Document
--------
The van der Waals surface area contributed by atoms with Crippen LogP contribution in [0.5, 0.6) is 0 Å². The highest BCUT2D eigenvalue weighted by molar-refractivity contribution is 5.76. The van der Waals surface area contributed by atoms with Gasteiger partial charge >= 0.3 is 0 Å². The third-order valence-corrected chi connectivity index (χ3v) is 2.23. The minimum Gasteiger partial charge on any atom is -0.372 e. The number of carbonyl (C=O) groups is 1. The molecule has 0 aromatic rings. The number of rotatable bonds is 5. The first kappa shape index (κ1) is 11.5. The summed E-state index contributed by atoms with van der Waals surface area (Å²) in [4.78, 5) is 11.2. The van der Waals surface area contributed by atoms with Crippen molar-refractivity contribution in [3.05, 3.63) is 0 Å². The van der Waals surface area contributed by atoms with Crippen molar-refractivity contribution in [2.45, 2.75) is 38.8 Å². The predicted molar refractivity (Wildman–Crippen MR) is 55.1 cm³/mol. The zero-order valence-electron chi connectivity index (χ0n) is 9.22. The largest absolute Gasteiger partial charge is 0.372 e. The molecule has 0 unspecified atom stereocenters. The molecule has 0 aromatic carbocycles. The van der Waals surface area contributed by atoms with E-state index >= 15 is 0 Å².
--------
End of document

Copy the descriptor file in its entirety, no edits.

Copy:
The van der Waals surface area contributed by atoms with Crippen LogP contribution in [0.5, 0.6) is 0 Å². The highest BCUT2D eigenvalue weighted by molar-refractivity contribution is 5.76. The van der Waals surface area contributed by atoms with Gasteiger partial charge >= 0.3 is 0 Å². The third-order valence-corrected chi connectivity index (χ3v) is 2.23. The minimum Gasteiger partial charge on any atom is -0.372 e. The number of carbonyl (C=O) groups is 1. The molecule has 0 aromatic rings. The number of rotatable bonds is 5. The first kappa shape index (κ1) is 11.5. The summed E-state index contributed by atoms with van der Waals surface area (Å²) in [4.78, 5) is 11.2. The van der Waals surface area contributed by atoms with Crippen molar-refractivity contribution in [3.05, 3.63) is 0 Å². The van der Waals surface area contributed by atoms with Crippen molar-refractivity contribution in [2.45, 2.75) is 38.8 Å². The predicted molar refractivity (Wildman–Crippen MR) is 55.1 cm³/mol. The zero-order valence-electron chi connectivity index (χ0n) is 9.22. The largest absolute Gasteiger partial charge is 0.372 e. The molecule has 0 unspecified atom stereocenters. The molecule has 0 aromatic carbocycles. The van der Waals surface area contributed by atoms with E-state index >= 15 is 0 Å².